Fire marshal: Burn ban should mean no outdoor burning, period

Steve Nash

With little wind blowing Sunday, it should have been a good day for a controlled burn — but it wasn’t.

    Early Fire Marshal Seth Ringler told Brown County Commissioners Court members Monday about the controlled burn in a pit, which got out of control despite the calm wind. Firefighters arrived and put out the fire.

    “It was in really thick stuff, and if we hadn’t knocked it down quick, it could have gotten really bad,” Ringler said.

    Ringler told about the incident as he argued that firefighters, not commissioners, should decide if special permission should be granted to burn during a burn ban.

    There was no burn ban when the fire went out of control Sunday, but Ringler used the fire as an example of what can happen even in calm wind. Commissioners said they want to look at Ringler’s proposal and receive input from other fire departments, and will consider taking action at a future meeting.

    Ringler was on the agenda to speak after commissioners took action to reinstate a burn ban, noting a recent outbreak of grass fires and an ongoing fire danger. After commissioners approved the burn ban, Brown County Judge Ray West noted that exceptions can be granted if a landowner contacts the sheriff’s office, commissioners and the fire department that covers the property.

    Ringler said firefighters aren’t currently notified when an exception has been granted.

    Ringler said his first request to commissioners was that no exceptions be granted during a burn ban. “Allowing a burn during a ban is not a good idea because conditions are in place, and the probability of a fire starting and spreading is very high,” Ringler said. “Burning during a ban puts the public at risk because some of these get out of control and threaten structures and property.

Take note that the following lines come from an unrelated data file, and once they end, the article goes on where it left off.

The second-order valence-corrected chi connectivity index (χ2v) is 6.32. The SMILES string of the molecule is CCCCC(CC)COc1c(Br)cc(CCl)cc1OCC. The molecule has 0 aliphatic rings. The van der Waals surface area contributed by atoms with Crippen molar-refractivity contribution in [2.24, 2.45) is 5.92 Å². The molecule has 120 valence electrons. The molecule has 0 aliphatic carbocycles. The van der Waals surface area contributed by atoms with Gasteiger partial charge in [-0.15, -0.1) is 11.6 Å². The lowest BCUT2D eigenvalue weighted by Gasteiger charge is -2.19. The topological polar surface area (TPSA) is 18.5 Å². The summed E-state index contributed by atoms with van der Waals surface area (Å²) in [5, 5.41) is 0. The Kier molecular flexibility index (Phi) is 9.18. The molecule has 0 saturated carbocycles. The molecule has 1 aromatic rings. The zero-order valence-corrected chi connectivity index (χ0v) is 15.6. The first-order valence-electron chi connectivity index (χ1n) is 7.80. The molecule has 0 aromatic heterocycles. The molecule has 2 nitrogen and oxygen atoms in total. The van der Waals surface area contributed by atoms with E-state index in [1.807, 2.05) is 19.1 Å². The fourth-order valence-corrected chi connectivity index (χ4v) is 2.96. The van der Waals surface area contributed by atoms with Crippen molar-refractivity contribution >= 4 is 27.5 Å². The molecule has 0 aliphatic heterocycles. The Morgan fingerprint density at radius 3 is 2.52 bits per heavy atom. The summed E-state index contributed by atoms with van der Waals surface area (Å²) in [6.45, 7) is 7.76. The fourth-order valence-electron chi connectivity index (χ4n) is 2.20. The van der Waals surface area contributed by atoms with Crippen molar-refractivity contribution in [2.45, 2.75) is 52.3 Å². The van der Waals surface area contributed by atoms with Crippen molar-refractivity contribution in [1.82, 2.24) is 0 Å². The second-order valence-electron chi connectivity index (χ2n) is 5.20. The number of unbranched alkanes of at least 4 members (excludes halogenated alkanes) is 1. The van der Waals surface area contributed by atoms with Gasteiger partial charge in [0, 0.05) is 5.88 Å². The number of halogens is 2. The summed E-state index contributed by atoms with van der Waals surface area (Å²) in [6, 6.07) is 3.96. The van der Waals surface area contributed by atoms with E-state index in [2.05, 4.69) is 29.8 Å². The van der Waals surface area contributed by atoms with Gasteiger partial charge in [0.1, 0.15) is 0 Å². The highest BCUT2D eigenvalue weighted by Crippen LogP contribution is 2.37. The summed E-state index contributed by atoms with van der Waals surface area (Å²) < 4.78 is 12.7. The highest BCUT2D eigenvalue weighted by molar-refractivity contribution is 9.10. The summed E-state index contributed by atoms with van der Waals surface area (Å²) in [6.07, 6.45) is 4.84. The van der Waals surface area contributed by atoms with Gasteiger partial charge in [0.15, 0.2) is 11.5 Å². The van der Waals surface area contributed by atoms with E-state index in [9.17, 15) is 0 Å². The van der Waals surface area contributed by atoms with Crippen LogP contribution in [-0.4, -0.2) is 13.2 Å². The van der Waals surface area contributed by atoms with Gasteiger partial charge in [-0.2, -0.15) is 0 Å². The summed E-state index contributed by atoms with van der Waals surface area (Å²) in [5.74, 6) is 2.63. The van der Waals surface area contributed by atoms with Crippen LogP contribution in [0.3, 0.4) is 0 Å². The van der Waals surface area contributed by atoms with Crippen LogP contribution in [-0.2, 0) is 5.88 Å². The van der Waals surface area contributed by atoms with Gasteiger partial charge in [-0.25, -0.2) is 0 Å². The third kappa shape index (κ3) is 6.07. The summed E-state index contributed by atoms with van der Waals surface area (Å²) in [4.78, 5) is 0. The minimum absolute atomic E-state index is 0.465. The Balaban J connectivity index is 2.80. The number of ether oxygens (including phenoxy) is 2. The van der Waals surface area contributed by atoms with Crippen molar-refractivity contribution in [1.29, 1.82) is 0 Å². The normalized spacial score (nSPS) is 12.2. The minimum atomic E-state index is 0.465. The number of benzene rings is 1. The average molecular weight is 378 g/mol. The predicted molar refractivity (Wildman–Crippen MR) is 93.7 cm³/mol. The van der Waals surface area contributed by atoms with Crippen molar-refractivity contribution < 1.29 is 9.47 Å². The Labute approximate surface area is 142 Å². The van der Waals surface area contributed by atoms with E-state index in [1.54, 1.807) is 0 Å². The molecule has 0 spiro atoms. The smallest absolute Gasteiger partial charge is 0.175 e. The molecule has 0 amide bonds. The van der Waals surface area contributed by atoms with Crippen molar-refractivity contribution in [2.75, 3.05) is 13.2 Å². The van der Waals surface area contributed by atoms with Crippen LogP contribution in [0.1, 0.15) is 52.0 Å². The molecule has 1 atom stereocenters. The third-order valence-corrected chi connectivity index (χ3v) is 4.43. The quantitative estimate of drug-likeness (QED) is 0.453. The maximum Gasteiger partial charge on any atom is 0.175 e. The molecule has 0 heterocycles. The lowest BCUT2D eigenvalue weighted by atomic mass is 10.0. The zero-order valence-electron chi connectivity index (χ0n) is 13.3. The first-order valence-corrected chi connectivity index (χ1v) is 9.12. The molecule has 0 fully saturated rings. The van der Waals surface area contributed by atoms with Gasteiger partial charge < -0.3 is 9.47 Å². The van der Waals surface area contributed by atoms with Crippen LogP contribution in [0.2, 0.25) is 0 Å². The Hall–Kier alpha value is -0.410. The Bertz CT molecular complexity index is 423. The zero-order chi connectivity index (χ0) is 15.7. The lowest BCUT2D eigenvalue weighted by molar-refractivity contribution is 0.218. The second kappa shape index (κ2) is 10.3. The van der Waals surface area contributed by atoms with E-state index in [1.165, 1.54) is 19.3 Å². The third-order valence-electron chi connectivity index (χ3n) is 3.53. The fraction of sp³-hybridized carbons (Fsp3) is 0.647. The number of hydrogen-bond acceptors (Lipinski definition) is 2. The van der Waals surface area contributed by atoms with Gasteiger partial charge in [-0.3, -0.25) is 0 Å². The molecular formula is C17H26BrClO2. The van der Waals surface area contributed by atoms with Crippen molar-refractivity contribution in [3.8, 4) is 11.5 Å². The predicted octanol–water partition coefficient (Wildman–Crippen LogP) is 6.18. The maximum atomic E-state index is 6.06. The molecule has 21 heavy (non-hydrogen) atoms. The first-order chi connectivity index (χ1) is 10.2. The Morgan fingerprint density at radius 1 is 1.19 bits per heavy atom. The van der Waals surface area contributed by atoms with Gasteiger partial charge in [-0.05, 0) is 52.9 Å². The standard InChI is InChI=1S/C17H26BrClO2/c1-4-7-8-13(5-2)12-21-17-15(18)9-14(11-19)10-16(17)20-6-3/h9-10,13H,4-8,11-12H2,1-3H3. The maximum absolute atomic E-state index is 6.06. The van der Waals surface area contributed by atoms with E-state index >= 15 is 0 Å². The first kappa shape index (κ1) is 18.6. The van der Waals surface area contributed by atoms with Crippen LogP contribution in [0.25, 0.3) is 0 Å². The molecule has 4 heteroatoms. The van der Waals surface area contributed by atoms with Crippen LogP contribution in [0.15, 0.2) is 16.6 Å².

“It puts firefighters at risk and costs us money. It costs the cities and the county money. Most of the departments are volunteers who already sacrifice a lot of their time to keep the public safe, and I don’t see any reason to add unnecessary fires for them to deal with. So my first request would be that when there’s a burn ban in, that means no burning because obviously it means conditions are bad, and I don’t understand giving exceptions to people when conditions are like they are.”

    Ringler then stated his second request: if commissioners continue to allow exceptions, firefighters from the affected department should be notified and given a chance to inspect the area, then tell commissioners whether the fire department approves or denies the request.

    Commissioner Gary Worley said when someone currently seeks permission to burn during a burn ban, the landowner will be asked if he has cleared away combustibles, and if the landowner says yes, there are no specifications as to how much land around the burn area has been cleared.

    “I’ll agree with you 100 percent that the county’s exceptions to a burn ban needs a little more verbage and tweaking — make it a little bit safer to burn when there is a burn ban,” Worley said.

    Commissioner Joel Kelton said the county in previous years attempted to enforce a no-exceptions policy to the burn ban but it did not work. There are legitimate reasons to burn during a burn ban, Kelton said, noting that the inability to burn can affect the livelihood of landowners who need to clear their land.

    “I understand there is room for improvement, Kelton said. “There are times when people have legitimate reasons to burn, and they need to do it safely. I agree with you on that.”